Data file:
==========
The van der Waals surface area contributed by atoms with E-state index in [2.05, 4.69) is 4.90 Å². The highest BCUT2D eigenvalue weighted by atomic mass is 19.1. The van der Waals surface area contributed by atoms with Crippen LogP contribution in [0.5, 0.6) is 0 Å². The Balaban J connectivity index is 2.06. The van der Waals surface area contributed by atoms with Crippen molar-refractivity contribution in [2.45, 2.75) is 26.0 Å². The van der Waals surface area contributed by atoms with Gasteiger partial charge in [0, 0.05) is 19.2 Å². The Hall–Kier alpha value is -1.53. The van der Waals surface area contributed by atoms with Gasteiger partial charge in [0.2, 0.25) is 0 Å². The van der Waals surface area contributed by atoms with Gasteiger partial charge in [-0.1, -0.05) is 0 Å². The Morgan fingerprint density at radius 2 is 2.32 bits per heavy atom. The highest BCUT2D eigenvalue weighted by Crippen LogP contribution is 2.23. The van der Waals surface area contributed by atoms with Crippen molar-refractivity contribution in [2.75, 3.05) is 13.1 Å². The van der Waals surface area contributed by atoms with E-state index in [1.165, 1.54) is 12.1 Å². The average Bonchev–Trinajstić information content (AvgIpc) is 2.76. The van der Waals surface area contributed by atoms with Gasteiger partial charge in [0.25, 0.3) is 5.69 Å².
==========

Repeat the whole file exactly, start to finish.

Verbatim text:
The van der Waals surface area contributed by atoms with E-state index in [2.05, 4.69) is 4.90 Å². The highest BCUT2D eigenvalue weighted by atomic mass is 19.1. The van der Waals surface area contributed by atoms with Crippen LogP contribution in [0.5, 0.6) is 0 Å². The Balaban J connectivity index is 2.06. The van der Waals surface area contributed by atoms with Crippen molar-refractivity contribution in [2.45, 2.75) is 26.0 Å². The van der Waals surface area contributed by atoms with Gasteiger partial charge in [0, 0.05) is 19.2 Å². The Hall–Kier alpha value is -1.53. The van der Waals surface area contributed by atoms with Gasteiger partial charge in [0.2, 0.25) is 0 Å². The van der Waals surface area contributed by atoms with Gasteiger partial charge in [-0.1, -0.05) is 0 Å². The Morgan fingerprint density at radius 2 is 2.32 bits per heavy atom. The highest BCUT2D eigenvalue weighted by Crippen LogP contribution is 2.23. The van der Waals surface area contributed by atoms with Crippen molar-refractivity contribution in [2.75, 3.05) is 13.1 Å². The van der Waals surface area contributed by atoms with E-state index in [1.165, 1.54) is 12.1 Å². The average Bonchev–Trinajstić information content (AvgIpc) is 2.76. The van der Waals surface area contributed by atoms with Gasteiger partial charge in [0.25, 0.3) is 5.69 Å².